Violence in India Does Not Prevent the Spread ot the Gospel

Feb 03, 2003 01:54 PM EST

KOCHI, India - In spite of escalating violence from Hindu fanatics, conversions among the 300 million Dalits continue to rise.

Among the 23 million Christians in India, more than three forth are among the segregated and oppressed Dalits or "untouchable" tier of India's caste system. For 3,000 years, they lived in a cycle of discrimination and despair, with no hopes. However, recent Christian revivals among the untouchables bring new light to these low caste Indians.

On January 13, the representatives from the 500-plus Christian denominations working in Kerala convened for the advancement of the Gospel in the Hindi nation.

"Our rally attended by around 45 persons was held to reaffirm their faith in Jesus," said Cooper, civil engineer- turned Pentecostal bishop from New Castle, Pa.

We spoke ill of nobody. Instead we prayed for a couple of dozens of people who were ill. I was there to present my testimony. I told them how late I was in embracing Jesus and how much joy I have had since then," he continued.

Such conventions and conversions instigate violence from Hindi radicals.

"Some fanatics believe that by killing a missionary or burning a church will frighten Christians to stop their religious practice," said Kuldip Nayar, one of India's top political columnists.

After the January 13 gospel convention ended, Cooper, along with a local preacher Benson K. Sam, his wife Annie, and their three children Joy, Jeff and Judith, were attacked. Cooper's right arm was severed while Benson suffered a blow to the head.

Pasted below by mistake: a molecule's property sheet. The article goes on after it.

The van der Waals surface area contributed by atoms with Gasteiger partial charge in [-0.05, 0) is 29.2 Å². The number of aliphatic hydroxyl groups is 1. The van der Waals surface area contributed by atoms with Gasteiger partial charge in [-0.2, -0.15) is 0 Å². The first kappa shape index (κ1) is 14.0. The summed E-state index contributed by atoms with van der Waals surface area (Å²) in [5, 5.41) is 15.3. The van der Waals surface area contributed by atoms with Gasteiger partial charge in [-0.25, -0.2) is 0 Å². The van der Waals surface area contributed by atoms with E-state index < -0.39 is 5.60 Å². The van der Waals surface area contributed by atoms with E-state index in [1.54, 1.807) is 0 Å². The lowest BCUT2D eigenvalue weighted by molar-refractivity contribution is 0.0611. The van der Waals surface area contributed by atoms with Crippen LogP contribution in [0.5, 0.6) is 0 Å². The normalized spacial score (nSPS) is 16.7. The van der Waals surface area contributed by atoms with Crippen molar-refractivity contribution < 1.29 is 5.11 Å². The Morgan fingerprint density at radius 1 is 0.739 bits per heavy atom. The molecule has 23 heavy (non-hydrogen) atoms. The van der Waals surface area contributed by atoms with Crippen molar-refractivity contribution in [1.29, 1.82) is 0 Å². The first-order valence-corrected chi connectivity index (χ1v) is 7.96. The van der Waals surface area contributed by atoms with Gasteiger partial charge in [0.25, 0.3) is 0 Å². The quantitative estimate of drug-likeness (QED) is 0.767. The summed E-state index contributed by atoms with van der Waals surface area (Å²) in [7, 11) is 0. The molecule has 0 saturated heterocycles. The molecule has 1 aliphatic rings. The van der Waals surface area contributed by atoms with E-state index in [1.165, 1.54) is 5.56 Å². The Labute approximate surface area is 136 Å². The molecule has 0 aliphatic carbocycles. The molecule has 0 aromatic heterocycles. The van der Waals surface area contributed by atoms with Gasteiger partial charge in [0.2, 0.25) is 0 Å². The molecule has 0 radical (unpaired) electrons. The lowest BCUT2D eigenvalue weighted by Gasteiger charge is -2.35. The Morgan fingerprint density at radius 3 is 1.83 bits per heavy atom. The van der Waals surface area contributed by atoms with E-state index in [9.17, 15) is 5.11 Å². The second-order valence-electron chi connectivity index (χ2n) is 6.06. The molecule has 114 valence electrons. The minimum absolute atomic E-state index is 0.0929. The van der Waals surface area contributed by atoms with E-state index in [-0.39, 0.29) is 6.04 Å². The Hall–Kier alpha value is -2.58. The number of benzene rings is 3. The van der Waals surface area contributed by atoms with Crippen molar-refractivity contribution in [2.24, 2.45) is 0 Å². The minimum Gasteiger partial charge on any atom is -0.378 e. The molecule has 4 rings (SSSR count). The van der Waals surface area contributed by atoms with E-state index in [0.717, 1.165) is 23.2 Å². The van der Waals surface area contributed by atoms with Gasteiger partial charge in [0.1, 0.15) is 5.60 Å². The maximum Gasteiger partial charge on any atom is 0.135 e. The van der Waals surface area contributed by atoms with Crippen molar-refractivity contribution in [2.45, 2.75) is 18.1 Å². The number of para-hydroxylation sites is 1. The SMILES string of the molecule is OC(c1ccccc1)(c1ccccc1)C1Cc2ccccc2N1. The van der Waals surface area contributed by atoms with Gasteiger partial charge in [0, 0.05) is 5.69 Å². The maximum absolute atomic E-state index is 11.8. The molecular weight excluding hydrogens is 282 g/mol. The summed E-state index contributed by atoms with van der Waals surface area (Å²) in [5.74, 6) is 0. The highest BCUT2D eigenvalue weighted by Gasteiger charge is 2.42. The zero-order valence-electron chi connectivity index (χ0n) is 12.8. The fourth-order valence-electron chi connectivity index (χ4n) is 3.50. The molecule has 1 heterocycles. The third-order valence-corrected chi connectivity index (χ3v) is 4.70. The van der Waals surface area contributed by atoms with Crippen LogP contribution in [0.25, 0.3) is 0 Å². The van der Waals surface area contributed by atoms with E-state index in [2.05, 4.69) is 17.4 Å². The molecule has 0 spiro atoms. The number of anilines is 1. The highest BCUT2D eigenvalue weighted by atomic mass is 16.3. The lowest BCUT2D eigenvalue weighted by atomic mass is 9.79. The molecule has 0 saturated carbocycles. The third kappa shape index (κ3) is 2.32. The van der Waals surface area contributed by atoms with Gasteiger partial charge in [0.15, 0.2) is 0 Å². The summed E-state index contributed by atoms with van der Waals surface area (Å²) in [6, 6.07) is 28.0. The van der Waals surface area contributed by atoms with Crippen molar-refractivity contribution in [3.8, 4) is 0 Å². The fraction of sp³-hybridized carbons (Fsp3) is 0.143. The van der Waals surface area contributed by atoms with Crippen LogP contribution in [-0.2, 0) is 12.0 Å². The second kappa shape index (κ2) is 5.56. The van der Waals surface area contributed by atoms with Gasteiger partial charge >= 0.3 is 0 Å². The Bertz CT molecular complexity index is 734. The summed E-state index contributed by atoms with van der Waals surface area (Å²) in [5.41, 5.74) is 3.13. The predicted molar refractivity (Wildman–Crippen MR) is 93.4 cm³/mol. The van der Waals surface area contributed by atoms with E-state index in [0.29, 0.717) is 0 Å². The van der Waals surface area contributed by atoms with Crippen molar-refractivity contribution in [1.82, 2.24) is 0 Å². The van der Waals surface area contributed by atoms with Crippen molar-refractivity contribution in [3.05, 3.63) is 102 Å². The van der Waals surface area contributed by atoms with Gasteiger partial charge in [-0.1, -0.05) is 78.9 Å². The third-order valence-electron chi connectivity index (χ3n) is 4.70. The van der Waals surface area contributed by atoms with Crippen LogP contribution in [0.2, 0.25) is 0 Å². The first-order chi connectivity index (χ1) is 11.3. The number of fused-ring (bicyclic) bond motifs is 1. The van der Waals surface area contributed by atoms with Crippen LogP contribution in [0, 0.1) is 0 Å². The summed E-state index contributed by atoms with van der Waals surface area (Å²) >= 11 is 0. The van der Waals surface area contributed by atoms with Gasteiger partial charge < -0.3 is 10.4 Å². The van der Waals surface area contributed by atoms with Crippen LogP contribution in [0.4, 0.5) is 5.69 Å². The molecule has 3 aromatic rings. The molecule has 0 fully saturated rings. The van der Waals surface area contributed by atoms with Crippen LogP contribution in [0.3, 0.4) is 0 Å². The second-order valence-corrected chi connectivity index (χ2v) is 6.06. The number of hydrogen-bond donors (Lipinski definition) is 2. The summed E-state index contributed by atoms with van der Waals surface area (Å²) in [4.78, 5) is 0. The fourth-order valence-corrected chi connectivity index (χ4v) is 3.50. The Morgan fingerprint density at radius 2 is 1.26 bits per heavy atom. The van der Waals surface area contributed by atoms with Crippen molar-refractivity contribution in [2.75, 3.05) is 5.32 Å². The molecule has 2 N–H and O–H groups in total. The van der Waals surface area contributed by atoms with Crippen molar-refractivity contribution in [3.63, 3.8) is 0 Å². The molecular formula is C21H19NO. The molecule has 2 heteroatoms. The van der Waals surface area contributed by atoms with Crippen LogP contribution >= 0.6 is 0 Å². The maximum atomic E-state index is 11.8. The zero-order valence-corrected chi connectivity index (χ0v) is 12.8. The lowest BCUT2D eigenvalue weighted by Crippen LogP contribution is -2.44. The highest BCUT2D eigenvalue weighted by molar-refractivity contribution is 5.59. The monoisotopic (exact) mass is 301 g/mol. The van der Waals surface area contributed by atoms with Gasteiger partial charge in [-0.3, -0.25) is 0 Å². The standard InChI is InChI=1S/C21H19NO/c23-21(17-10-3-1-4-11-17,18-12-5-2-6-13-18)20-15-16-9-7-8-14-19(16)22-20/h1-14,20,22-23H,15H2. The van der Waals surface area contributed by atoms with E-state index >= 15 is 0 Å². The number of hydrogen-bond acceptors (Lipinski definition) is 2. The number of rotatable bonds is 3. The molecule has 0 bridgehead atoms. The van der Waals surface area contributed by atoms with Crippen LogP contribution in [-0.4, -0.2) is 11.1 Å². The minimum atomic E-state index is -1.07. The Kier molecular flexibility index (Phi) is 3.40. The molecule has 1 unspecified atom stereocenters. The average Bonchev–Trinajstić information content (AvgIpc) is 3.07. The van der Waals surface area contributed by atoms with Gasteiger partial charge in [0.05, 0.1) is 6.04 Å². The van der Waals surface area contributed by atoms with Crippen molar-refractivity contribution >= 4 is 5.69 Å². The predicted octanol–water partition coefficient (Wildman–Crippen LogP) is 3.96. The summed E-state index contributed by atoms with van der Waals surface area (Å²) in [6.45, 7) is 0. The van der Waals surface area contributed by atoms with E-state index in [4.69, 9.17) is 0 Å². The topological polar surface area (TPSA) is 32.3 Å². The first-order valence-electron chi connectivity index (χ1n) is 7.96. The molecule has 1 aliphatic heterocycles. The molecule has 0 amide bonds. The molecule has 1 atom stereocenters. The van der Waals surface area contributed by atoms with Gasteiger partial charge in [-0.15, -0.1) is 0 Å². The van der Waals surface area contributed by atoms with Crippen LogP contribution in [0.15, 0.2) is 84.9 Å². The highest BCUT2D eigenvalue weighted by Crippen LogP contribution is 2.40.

"Joseph Cooper and the Sam family would have been killed but for their luck," John Dayal, the secretary general of All India Christian Council said.

The Indian authorities further insulted Cooper, who worked with Indian Christians for more than 25 years, by ordering his deportation.

"Indian government's expulsion orders on Cooper is in line with its support to anti-Christian forces,"

Hindu militant groups threaten to expel all foreign Christian evangelists in India.

"This attack proves that the Christian church has enemies growing in tribe. I'm sure the church will outlive all these threats," said Cooper.

In 1999, two Kerala pastors were attacked by a rightist Hindu fanatic group, Rashtriya Swayamsevakh Sangh (RSS). In the same year, Australian missionary Graham Staines and his two sleeping sons were burned alive in Orissa - a remote east Indian village. In the same year, a Pentecostal Church in Kerala was burned down by arsonists.

"Such incidents are spreading in the States of Bihar, Orissa, Madhya Pradesh and Kerala," said Dayal.

Officials believe the continued violence is a core strategy of the militants to having ant-conversion legislation in all Indian states.

By Pauline C.